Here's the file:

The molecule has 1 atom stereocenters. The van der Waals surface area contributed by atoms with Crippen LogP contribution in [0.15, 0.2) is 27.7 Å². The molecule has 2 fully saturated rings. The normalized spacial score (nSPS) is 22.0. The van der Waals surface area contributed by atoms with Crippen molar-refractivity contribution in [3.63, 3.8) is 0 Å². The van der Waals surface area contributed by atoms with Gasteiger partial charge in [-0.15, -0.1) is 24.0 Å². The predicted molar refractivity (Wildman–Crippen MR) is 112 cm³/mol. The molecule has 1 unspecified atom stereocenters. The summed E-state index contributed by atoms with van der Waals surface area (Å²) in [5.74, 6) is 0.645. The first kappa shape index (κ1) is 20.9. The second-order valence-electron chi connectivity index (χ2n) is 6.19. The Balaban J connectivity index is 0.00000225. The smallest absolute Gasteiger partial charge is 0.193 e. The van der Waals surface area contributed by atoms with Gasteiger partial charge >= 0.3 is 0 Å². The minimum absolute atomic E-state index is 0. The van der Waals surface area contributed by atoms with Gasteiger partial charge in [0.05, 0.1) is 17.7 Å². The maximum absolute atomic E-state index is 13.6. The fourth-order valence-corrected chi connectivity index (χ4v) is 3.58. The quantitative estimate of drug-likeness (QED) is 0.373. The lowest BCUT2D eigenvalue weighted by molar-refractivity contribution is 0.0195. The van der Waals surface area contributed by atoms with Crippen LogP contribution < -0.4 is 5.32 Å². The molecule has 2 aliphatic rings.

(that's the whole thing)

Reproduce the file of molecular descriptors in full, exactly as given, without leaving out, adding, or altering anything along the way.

The molecule has 1 atom stereocenters. The van der Waals surface area contributed by atoms with Crippen LogP contribution in [0.15, 0.2) is 27.7 Å². The molecule has 2 fully saturated rings. The normalized spacial score (nSPS) is 22.0. The van der Waals surface area contributed by atoms with Crippen molar-refractivity contribution in [3.63, 3.8) is 0 Å². The van der Waals surface area contributed by atoms with Gasteiger partial charge in [-0.15, -0.1) is 24.0 Å². The predicted molar refractivity (Wildman–Crippen MR) is 112 cm³/mol. The molecule has 1 unspecified atom stereocenters. The summed E-state index contributed by atoms with van der Waals surface area (Å²) in [5.74, 6) is 0.645. The first kappa shape index (κ1) is 20.9. The second-order valence-electron chi connectivity index (χ2n) is 6.19. The Balaban J connectivity index is 0.00000225. The smallest absolute Gasteiger partial charge is 0.193 e. The van der Waals surface area contributed by atoms with Gasteiger partial charge >= 0.3 is 0 Å². The minimum absolute atomic E-state index is 0. The van der Waals surface area contributed by atoms with Gasteiger partial charge in [0.05, 0.1) is 17.7 Å². The maximum absolute atomic E-state index is 13.6. The fourth-order valence-corrected chi connectivity index (χ4v) is 3.58. The quantitative estimate of drug-likeness (QED) is 0.373. The lowest BCUT2D eigenvalue weighted by molar-refractivity contribution is 0.0195. The van der Waals surface area contributed by atoms with Crippen LogP contribution < -0.4 is 5.32 Å². The molecule has 2 aliphatic rings.